Adapting to a Changing Technological Landscape

by Kimberly Scott, CAE, WSCPA President & CEO | Jan 05, 2018

If there is one word that I seem to hear constantly, it is CHANGE. One could argue that the world around us has been in a constant state of change from the very beginning and, therefore, change is normal. However, the rate of change in technology now exceeds the rate at which we are able to adapt to change.

If you have been feeling overwhelmed trying to keep up with technology in your personal and professional life, this graph by Astro Teller, CEO of Google X, and the following points provided by the AICPA will help you understand why.

  • From 2014 to 2017, the number of smart devices has doubled, and that rate of growth will continue.
  • More data was created in 2014-2015 than in the entire previous history of the human race.
  • By the year 2020, about 1.7 megabytes of new information will be created every second for every human being on the planet.
  • According to McKinsey Global Institute, 49% of time spent on work activities could be automated with current technology. That translates into 1.1 billion workers worldwide and almost $16 trillion in wages.
  • Robotics are predicted to automate or eliminate up to 40% of transactional accounting work by 2020.

Thanks to technology, we live in a connected world with limitless information, greater efficiency, and new opportunity. To me, the speed of change is not a doomsday sign, or a sign to bury our heads in the sand and hope it passes (though there may be times we want to do so).

It is a clear sign that we need to look at things differently. It also prompts us to ask questions, such as, “Where do we focus? How do we remain relevant both personally and for our businesses? How do we adapt? How do we keep up?”

I believe CPAs have an enviable position in the business world. The CPA profession is trusted and consistently described as ethical and knowledgeable. The focus of your education may have been on the technical side of accounting or tax. However, belonging to a profession that values lifelong learning, you have honed many other skills that will be the sought-after skills of the future. Of course, new technical skills will also be required in order to remain competitive.

New technologies no doubt will drive changes in regulation and reporting standards. Plus, consider this: although companies can access data at unprecedented rates, organizations are still struggling to evaluate and use that information. Making sense of data and turning it into a strategic advantage is not new to CPAs. Expanding this skill and sharing it even more broadly with your clients will elevate your standing as a highly sought-after advisor.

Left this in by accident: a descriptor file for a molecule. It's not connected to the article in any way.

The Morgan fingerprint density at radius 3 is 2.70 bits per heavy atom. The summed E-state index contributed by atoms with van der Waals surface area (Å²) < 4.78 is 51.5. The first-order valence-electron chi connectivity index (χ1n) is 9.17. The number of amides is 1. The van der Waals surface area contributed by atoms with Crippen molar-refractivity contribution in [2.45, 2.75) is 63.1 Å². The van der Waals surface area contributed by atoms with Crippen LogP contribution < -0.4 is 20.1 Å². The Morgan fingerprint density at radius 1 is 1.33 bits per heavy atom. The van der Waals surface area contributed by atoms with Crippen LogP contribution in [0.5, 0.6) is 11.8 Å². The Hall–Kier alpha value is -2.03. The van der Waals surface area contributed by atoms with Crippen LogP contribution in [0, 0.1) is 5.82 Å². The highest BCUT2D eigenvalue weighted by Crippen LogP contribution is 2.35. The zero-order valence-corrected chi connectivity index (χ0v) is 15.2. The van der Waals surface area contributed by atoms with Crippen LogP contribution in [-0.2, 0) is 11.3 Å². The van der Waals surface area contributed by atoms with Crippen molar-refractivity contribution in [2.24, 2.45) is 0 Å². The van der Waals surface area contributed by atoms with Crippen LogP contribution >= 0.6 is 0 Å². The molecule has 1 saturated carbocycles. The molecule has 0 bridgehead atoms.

The Future of Jobs Report from the World Economic Forum highlights what global business leaders believe the top 10 skills will be in the new economy. Number one on the list clearly fits in the bailiwick of the CPA profession.


Source: World Economic Forum


Source: KPMG and Forbes Insights, Audit 2025: The Future Is Now, 2017

In the KPMG and Forbes Audit 2025: The Future Is Now report released in early 2017, financial executives identified technology, communication, and critical thinking/judgment skills as the top skills they expect in their auditors.

KPMG stated in the report, “What became clear is that the auditing profession has continued to see unprecedented change. The accelerating pace of change in advancing technologies relating to data, advanced analytics, robotic process automation, and cognitive and emerging innovations will play a pivotal role. New technologies are important and need to be matched with people who know how to effectively use these tools. Clients also increasingly expect the auditor to provide a more forward-looking view of the world and insights that can add value as management and boards seek to effectively move their organizations forward.”

Have you heard about how drones are being used for onsite data collection in inventory audits? With this new technology, the audit staff no longer needs to be out in the cold collecting VIN numbers on cars, or counting cattle in the field, or physically touching every pallet in a warehouse. Now firms can utilize their talent in more complex problem-solving areas or focused on issues requiring judgment and decision making. This use of technology is not eliminating accounting jobs, but leveraging the profession for the value it has always been able to provide.

I am sure you are seeing changes in your area of expertise whether you work in public accounting, industry, government, education, or not-for-profit. I would conjecture that technology, regulations, or both are driving that change. It is easy to be overwhelmed by change, and change can also be exciting and full of opportunity. I believe that technology will be a strategic partner to the CPA profession, making it more robust and highlighting how necessary CPAs are in today’s business world.

Change may be a constant, but these truly are extraordinary times!

Kimberly Scott 2016_web150x200Kimberly Scott, CAE, is President & CEO of the Washington Society of CPAs, and Executive Director of the Washington CPA Foundation. You can contact her at

This article appeared in the winter 2018 issue of the WashingtonCPA Magazine. Read more here.

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